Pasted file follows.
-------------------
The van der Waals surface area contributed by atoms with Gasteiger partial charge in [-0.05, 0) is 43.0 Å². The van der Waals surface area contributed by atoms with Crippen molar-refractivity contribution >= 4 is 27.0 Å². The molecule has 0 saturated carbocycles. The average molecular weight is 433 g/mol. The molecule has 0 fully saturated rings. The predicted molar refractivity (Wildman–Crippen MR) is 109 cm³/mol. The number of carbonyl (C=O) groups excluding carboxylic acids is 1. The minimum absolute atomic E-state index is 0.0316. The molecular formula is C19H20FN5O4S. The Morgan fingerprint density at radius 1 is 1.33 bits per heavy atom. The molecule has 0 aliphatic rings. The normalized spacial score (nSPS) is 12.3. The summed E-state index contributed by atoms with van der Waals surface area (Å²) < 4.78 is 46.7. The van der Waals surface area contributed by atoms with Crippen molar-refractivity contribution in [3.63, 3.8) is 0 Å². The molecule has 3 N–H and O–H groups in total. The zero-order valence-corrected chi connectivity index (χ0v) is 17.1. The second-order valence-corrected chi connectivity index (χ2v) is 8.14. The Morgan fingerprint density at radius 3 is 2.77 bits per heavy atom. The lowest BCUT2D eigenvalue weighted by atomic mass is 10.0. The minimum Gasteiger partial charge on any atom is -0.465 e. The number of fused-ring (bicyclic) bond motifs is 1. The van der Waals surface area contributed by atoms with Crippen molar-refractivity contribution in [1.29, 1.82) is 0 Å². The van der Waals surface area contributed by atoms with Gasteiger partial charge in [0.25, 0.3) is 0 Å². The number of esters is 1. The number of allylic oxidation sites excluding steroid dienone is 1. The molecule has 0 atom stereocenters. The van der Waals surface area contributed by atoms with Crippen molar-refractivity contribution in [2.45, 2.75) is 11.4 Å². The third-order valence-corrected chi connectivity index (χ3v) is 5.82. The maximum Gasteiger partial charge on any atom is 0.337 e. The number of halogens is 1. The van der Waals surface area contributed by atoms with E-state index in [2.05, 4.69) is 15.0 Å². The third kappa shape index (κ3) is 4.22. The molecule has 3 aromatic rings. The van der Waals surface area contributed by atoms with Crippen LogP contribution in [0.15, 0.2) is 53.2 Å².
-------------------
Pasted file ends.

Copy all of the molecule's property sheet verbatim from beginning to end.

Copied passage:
The van der Waals surface area contributed by atoms with Gasteiger partial charge in [-0.05, 0) is 43.0 Å². The van der Waals surface area contributed by atoms with Crippen molar-refractivity contribution >= 4 is 27.0 Å². The molecule has 0 saturated carbocycles. The average molecular weight is 433 g/mol. The molecule has 0 fully saturated rings. The predicted molar refractivity (Wildman–Crippen MR) is 109 cm³/mol. The number of carbonyl (C=O) groups excluding carboxylic acids is 1. The minimum absolute atomic E-state index is 0.0316. The molecular formula is C19H20FN5O4S. The Morgan fingerprint density at radius 1 is 1.33 bits per heavy atom. The molecule has 0 aliphatic rings. The normalized spacial score (nSPS) is 12.3. The summed E-state index contributed by atoms with van der Waals surface area (Å²) < 4.78 is 46.7. The van der Waals surface area contributed by atoms with Crippen molar-refractivity contribution in [3.63, 3.8) is 0 Å². The molecule has 3 N–H and O–H groups in total. The zero-order valence-corrected chi connectivity index (χ0v) is 17.1. The second-order valence-corrected chi connectivity index (χ2v) is 8.14. The Morgan fingerprint density at radius 3 is 2.77 bits per heavy atom. The lowest BCUT2D eigenvalue weighted by atomic mass is 10.0. The minimum Gasteiger partial charge on any atom is -0.465 e. The number of fused-ring (bicyclic) bond motifs is 1. The van der Waals surface area contributed by atoms with Crippen molar-refractivity contribution in [1.29, 1.82) is 0 Å². The van der Waals surface area contributed by atoms with Gasteiger partial charge in [0.25, 0.3) is 0 Å². The number of esters is 1. The number of allylic oxidation sites excluding steroid dienone is 1. The molecule has 0 atom stereocenters. The van der Waals surface area contributed by atoms with Crippen molar-refractivity contribution in [2.45, 2.75) is 11.4 Å². The third-order valence-corrected chi connectivity index (χ3v) is 5.82. The maximum Gasteiger partial charge on any atom is 0.337 e. The number of halogens is 1. The van der Waals surface area contributed by atoms with E-state index in [2.05, 4.69) is 15.0 Å². The third kappa shape index (κ3) is 4.22. The molecule has 3 aromatic rings. The van der Waals surface area contributed by atoms with Crippen LogP contribution in [0.15, 0.2) is 53.2 Å².